Acts 2:4 says: They . . . began to speak with different tongues, as the Spirit was giving them the ability to speak out. This seems to be a rather strange phenomenon, doesn’t it, but what does it mean? This is the question asked by the people on the street that day in Jerusalem who witnessed the hubbub. So, what does it mean and how does it apply to life in the 21st century?
Suppose that you died in the next few moments and suddenly found yourself standing before the Lord. Suppose that He asked you this question: Why should I let you into My heaven? What would be your reply? How would you answer?
Jesus faced the original cancel culture, a problematic person who needed to be silenced and even eliminated. In Acts 9 Saul broadened the cancel-culture to include anyone – man or woman – who happened to follow Christ. There have been and will always be those who want to cancel His followers. It has now become fashionable in this nation to criticize, scorn or shut-out those who name the name of Jesus Christ. Do not be shocked if America, in the not too distant future, becomes a killing field with believers as the prize. Are you ready?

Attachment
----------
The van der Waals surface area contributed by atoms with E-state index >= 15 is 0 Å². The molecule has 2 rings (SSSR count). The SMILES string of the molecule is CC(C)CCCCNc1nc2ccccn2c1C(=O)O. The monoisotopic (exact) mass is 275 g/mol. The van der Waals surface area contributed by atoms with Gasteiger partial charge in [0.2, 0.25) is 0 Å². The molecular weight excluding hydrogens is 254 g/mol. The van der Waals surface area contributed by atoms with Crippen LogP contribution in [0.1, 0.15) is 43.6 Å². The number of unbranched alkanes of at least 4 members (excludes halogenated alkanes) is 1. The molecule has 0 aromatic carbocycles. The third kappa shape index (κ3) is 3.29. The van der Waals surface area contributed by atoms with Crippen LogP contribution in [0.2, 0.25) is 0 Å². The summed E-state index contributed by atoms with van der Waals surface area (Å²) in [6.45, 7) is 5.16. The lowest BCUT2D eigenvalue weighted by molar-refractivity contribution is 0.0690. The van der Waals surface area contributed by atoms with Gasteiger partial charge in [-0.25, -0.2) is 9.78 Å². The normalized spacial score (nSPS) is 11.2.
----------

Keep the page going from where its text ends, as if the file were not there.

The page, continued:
For longer than 500 years the Jews had raised an impenetrable barrier between themselves and their northern neighbors, the Samaritans. They despised each other, did not speak to each other and had nothing to do with each other. Jesus, however, did not hold such hostilities in His heart. He loved and embraced the Samaritans. He even included the Samaritans in His last will and testament laid down in verse 8 of Acts 1: Don’t forget the Samaritans! When forced by tribulation to preach the gospel to the Samaritans, the walls of separation came crashing down. There were neither protests nor riots and no vigilantes from SLM (Samaritan Lives Matter) to make it happen. Perhaps America could use the model set forth in Acts 8. Perhaps we all could.
Do you know where you’re going? Do you have any idea about where you’d like to be when 2021 is concluded? After the passage of yet another year will you still be doing nothing more than merely riding it out; will you be doing anything more than just existing? What about when you reach 2023 or 2025 or 2030? The journey to someplace wonderful starts now. So does the journey to no place. Start the journey to someplace wonderful right now.
The beginning of each year is often used as a way of measuring progress, that is, where a person has been headed. In fact, the New Year is a terrific place for starting over. It is an occasion designed precisely for a renewal and/or a fresh start. I don’t know if Paul ever preached a New Year’s sermon, but I do know that two pithy phrases appear in Philippians 3:13 that give profound insight for any successful beginning or new renewal; phrases that are intensely significant for starting over.